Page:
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article imageMarathon bomber to hear execution date next month

By Nathan Salant     May 31, 2015 in Crime
Boston - Convicted Boston Marathon bomber Dzhokhar Tsarnaev could learn the date of his execution next month when a federal judge formally sentences the 21-year-old immigrant to death.
U.S. Judge George O'Toole issued the scheduling order Thursday, one week after a federal jury decided to execute Tsarnaev, the former Boston college student who helped plant two bombs that killed three and injured hundreds at the 2013 Boston Marathon.
Next month's hearing raises the possibility that people who suffered catastrophic injuries in the bombing but have recovered will be in court next month to confront Tsarnaev and perhaps express their outrage at his conduct, according to the Reuters news service.
But Tsarnaev, too, will have another opportunity to explain why he participated in the attack, which devastated Boston on what is normally a day of civic celebration and pride.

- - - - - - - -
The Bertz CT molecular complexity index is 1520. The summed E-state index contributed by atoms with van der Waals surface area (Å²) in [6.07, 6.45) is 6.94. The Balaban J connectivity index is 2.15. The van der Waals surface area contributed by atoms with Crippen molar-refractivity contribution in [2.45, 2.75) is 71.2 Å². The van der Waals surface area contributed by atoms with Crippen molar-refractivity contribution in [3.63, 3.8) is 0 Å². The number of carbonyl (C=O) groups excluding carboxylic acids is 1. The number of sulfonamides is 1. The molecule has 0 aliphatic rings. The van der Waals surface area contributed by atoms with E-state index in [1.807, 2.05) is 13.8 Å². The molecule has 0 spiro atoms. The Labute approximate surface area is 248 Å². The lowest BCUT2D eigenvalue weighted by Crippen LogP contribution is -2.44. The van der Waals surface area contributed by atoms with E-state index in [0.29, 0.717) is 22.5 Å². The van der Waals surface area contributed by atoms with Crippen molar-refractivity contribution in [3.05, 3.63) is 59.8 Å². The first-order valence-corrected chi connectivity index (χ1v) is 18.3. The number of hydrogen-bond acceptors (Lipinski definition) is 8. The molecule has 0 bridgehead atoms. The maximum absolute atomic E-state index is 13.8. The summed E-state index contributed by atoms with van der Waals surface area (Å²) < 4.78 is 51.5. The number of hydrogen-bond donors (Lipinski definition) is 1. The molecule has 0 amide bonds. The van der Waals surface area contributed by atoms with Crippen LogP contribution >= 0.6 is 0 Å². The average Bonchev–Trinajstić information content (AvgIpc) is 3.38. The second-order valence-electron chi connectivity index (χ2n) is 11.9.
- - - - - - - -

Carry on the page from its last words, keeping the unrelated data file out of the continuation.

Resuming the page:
Tsarnaev did not testify in his own defense and has not offered any explanation for the bombing since writing a confession on the inside of the boat he was captured in a few days after the bombings.
The two bombs planted by Tsarnaev and his brother, Tamerlan, exploded on the crowded Boylston Street sidewalk and left scores of spectators seriously wounded near the marathon finish line.
Seventeen spectators lost legs because Tsarnaev left his bomb on the sidewalk where the blast spread pounds of shrapnel near the ground.
Security camera video presented by the government at Tsarnaev's trial in March showed him leaving a bomb on the sidewalk near an eight-year-old Massachusetts boy, Martin Richard, who died from his injuries.
Others killed by bombs were 23-year-old Chinese exchange student Lingzi Lu and 29-year-old restaurant manager Krystle Campbell; Massachusetts Institute of Technology police officer Sean Collier, 26, was killed when the brothers tried to escape Boston after the marathon.
Of course, whatever execution date is assigned to Tsarnaev may not be the end of the story.
Tsarnaev's defense team, led by well-known death penalty defense expert Judy Clarke, has promised to appeal the conviction.
That could mean months or years before Tsarnaev's death sentence can be carried out.
No federal prisoners have been executed in the United States since 2003, Reuters said.
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